Authors: Richard Sanders
THE PHOENIX REQUIEM
By Richard L. Sanders
Copyright March 15, 2015
The Finale of The Phoenix Conspiracy Series
Version 1.0, License Notes:
This ebook is licensed for your personal enjoyment. It may not be re-sold for profit, however I (the author) don’t mind if you share it with others—especially since I don’t believe in DRM. Just keep in mind that at the time of publication I am an indebted student and every purchase is greatly appreciated. Also I request that you please not make it available for torrenting. Thank you for your support and understanding.
Note to the reader: this is Book Seven in a series of Seven books. If you have not read the first book
The Phoenix Conspiracy
it may be found for free in the download store and on
my own personal website
THE PHOENIX REQUIEM
This is where the price is paid. This is where the blood flows. This is the end, the apex, the resolution.
The final Reckoning!
Death. Destruction. Debris. Raidan had seen his share of such things. Hell, he’d been responsible for his share of such things. But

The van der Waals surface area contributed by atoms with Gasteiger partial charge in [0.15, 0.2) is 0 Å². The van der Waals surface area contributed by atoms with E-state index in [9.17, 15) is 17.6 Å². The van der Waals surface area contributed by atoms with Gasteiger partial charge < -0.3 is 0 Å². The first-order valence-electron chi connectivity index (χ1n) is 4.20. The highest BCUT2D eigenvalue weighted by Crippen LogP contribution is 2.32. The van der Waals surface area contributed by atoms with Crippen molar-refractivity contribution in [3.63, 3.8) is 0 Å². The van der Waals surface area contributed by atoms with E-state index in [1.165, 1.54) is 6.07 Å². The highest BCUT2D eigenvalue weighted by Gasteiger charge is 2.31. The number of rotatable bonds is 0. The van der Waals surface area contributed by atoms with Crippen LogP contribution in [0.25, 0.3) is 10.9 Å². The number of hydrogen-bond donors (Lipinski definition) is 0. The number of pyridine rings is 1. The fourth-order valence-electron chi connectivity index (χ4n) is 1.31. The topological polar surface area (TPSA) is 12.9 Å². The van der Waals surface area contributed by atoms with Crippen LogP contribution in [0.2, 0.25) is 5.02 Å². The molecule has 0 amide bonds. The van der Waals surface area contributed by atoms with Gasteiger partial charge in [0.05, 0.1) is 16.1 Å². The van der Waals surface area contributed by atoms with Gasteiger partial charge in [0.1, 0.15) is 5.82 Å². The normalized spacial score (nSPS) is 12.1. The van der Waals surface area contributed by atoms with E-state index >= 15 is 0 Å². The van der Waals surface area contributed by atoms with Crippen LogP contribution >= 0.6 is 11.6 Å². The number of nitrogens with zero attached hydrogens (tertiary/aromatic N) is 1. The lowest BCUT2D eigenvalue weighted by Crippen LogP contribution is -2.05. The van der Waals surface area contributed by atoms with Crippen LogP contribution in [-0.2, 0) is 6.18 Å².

? This was something new. Something different. Something worse…
“It appears to have been a battle, sir,” said Mr. Mason. “And a rather one-sided one, by the looks of it.”
“This was no battle, Mr. Mason,” said Raidan, folding his arms. “This was…
butchery on a colossal scale.” He looked at his second in command as he spoke, then gazed past him out the windows, as the
yawed hard to port in order to avoid collision with the ruined husk of yet another human battleship.
“Scan has a match,” reported Mr. Ivanov. “It’s the ISS
,” said Raidan, catching a glimpse of the vast debris cloud surrounding the ruined husk as the
’s spotlights illuminated it. “Now it’s just wreckage.”
That could have been us had we gotten here faster
, he thought, as he stared at it.
Maybe it should have been us…
Whoever the officers were that had crewed the
, they’d deserved a better fate than this. Sure there was honor in dying in the field, but to be slaughtered to a man and with nothing to show for it; it seemed a tragic waste.
Brave defenders of the Empire, I will honor you
, Raidan thought, as the remains of the ISS
slipped out of view.
“Add it to the list,” said Raidan, “Then give me the count.”
“That makes sixty-three that we’ve been able to identify, sir,” said Mr. Ivanov. “But, given the amount of debris in this system, most of it of human origin, I estimate the loss of starships to be much, much higher.”
“As do I,” said Raidan with dark tenor.